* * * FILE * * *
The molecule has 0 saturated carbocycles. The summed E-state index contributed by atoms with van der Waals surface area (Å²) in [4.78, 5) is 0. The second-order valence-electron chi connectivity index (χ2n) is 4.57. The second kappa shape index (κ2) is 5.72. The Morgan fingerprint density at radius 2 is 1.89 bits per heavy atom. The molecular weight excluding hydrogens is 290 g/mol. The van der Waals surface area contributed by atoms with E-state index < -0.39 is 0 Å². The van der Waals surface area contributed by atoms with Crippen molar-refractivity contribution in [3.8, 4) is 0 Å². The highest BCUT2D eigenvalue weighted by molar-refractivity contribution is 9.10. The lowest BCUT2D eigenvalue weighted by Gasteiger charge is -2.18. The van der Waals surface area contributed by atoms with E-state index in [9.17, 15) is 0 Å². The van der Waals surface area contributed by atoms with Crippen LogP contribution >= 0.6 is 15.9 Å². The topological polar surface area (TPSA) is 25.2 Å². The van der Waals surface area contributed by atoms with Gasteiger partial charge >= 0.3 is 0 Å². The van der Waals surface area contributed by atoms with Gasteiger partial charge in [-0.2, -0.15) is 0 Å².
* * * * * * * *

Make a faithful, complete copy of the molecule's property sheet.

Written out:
The molecule has 0 saturated carbocycles. The summed E-state index contributed by atoms with van der Waals surface area (Å²) in [4.78, 5) is 0. The second-order valence-electron chi connectivity index (χ2n) is 4.57. The second kappa shape index (κ2) is 5.72. The Morgan fingerprint density at radius 2 is 1.89 bits per heavy atom. The molecular weight excluding hydrogens is 290 g/mol. The van der Waals surface area contributed by atoms with E-state index < -0.39 is 0 Å². The van der Waals surface area contributed by atoms with Crippen molar-refractivity contribution in [3.8, 4) is 0 Å². The highest BCUT2D eigenvalue weighted by molar-refractivity contribution is 9.10. The lowest BCUT2D eigenvalue weighted by Gasteiger charge is -2.18. The van der Waals surface area contributed by atoms with E-state index in [9.17, 15) is 0 Å². The van der Waals surface area contributed by atoms with Crippen LogP contribution >= 0.6 is 15.9 Å². The topological polar surface area (TPSA) is 25.2 Å². The van der Waals surface area contributed by atoms with Gasteiger partial charge >= 0.3 is 0 Å². The van der Waals surface area contributed by atoms with Gasteiger partial charge in [-0.2, -0.15) is 0 Å².